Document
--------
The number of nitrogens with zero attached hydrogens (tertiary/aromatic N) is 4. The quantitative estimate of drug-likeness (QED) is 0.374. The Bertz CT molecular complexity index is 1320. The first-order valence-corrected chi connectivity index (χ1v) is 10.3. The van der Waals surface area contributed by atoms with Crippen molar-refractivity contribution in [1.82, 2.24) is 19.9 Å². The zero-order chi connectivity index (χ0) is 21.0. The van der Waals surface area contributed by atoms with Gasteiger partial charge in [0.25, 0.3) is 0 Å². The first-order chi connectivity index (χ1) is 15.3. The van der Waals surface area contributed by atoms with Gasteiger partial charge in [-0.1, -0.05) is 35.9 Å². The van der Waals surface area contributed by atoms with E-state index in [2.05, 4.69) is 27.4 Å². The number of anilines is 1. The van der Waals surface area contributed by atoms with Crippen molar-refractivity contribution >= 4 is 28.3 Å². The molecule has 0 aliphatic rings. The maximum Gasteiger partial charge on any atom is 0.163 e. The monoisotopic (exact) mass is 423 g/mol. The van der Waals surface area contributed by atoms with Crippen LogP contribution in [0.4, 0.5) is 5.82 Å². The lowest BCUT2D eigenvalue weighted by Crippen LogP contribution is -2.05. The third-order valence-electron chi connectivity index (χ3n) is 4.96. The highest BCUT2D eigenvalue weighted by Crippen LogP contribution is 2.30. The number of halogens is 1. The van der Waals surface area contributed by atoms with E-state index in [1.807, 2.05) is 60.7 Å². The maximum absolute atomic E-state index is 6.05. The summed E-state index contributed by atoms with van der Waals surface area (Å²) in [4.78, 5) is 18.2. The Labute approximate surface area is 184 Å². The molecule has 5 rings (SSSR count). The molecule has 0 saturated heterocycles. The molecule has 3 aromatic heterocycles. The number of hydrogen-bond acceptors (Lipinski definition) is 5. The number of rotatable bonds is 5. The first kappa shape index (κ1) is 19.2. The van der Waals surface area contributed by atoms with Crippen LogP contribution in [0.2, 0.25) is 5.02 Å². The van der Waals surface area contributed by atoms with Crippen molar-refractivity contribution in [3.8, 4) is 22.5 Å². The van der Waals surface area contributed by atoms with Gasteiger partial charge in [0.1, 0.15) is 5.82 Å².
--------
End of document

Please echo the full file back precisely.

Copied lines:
The number of nitrogens with zero attached hydrogens (tertiary/aromatic N) is 4. The quantitative estimate of drug-likeness (QED) is 0.374. The Bertz CT molecular complexity index is 1320. The first-order valence-corrected chi connectivity index (χ1v) is 10.3. The van der Waals surface area contributed by atoms with Crippen molar-refractivity contribution in [1.82, 2.24) is 19.9 Å². The zero-order chi connectivity index (χ0) is 21.0. The van der Waals surface area contributed by atoms with Gasteiger partial charge in [0.25, 0.3) is 0 Å². The first-order chi connectivity index (χ1) is 15.3. The van der Waals surface area contributed by atoms with Gasteiger partial charge in [-0.1, -0.05) is 35.9 Å². The van der Waals surface area contributed by atoms with E-state index in [2.05, 4.69) is 27.4 Å². The number of anilines is 1. The van der Waals surface area contributed by atoms with Crippen molar-refractivity contribution >= 4 is 28.3 Å². The molecule has 0 aliphatic rings. The maximum Gasteiger partial charge on any atom is 0.163 e. The monoisotopic (exact) mass is 423 g/mol. The van der Waals surface area contributed by atoms with Crippen LogP contribution in [0.4, 0.5) is 5.82 Å². The lowest BCUT2D eigenvalue weighted by Crippen LogP contribution is -2.05. The third-order valence-electron chi connectivity index (χ3n) is 4.96. The highest BCUT2D eigenvalue weighted by Crippen LogP contribution is 2.30. The number of halogens is 1. The van der Waals surface area contributed by atoms with E-state index in [1.807, 2.05) is 60.7 Å². The maximum absolute atomic E-state index is 6.05. The summed E-state index contributed by atoms with van der Waals surface area (Å²) in [4.78, 5) is 18.2. The Labute approximate surface area is 184 Å². The molecule has 5 rings (SSSR count). The molecule has 0 saturated heterocycles. The molecule has 3 aromatic heterocycles. The number of hydrogen-bond acceptors (Lipinski definition) is 5. The number of rotatable bonds is 5. The first kappa shape index (κ1) is 19.2. The van der Waals surface area contributed by atoms with Crippen LogP contribution in [0.2, 0.25) is 5.02 Å². The van der Waals surface area contributed by atoms with Crippen molar-refractivity contribution in [3.8, 4) is 22.5 Å². The van der Waals surface area contributed by atoms with Gasteiger partial charge in [0.1, 0.15) is 5.82 Å².